Classic printing reminiscing
back to the old printing ways
Choosing the right material on which to print your business card can be
just as important as choosing the right logo for your company.
But then there are certain materials that may be hot one year and
outdated the next. Plastic business cards seem to be all the rage right
now, but who can tell if they will still be the trend two years from now.
So unless you are in a business that is equally fickle, it might make
more sense to stick with a business card stock that has been time tested.
The idea of going with the plain white colored card may seem like a
perfect solution, but there are a couple of materials you will want to
avoid at nearly all cost. The cheapest of the plain type business cards
is the one composed of pulp board, a material that feels very rough to
the touch and is usually reserved for stock tickets, point-of-sale items
and extremely cost-effective in-house printing jobs.
This is not the material you want to be printing your business cards on.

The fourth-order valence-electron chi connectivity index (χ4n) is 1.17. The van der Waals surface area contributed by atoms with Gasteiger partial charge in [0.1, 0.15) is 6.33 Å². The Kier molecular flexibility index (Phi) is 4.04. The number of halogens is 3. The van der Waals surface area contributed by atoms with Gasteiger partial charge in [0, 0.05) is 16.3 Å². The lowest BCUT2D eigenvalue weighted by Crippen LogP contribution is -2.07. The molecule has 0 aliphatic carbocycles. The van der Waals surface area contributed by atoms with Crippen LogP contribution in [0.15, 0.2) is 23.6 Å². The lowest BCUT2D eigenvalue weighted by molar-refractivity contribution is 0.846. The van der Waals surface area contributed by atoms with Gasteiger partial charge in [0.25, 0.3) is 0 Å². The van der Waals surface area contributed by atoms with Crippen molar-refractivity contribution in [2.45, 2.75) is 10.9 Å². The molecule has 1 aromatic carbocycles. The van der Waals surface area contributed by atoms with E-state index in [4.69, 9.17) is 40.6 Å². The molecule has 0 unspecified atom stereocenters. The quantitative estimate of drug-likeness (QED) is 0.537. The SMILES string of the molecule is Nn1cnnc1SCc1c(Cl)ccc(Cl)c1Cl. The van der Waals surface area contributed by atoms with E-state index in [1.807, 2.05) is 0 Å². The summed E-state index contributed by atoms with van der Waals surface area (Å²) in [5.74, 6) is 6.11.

It screams cheap. Cheap is the last thing you want your business card to
A big improvement over the rough pulp board business card is the
calendared card. Basically, this card has been compressed in order to
give it a smoother surface and usually weighs a little more than its
rougher counterpart. Keep in mind, however, that the calendared card is
still the preferred stock of companies offering free business cards. You
can therefore draw your own conclusions.
If you are a hairdresser or a taxi driver who is going to be handing out
business cards in mass quantity, a coated card might be right for you.
These card stocks usually come in a gloss or satin finish on one side
only. The fully coated alternative – referred to as quality art board -
will naturally cost you more.
Textured cards present another printing alternative that is not too
expensive. The narrow ridges indented in the card stock tend to make the
card feel thicker. It also gives the business card a very traditional
look, which tends to suit lawyers and architects just fine.
Of course, company logos and text do not always stand out on such
business cards. Not to mention that many printers now consider this
material to be passé. This is what you were trying to avoid in the first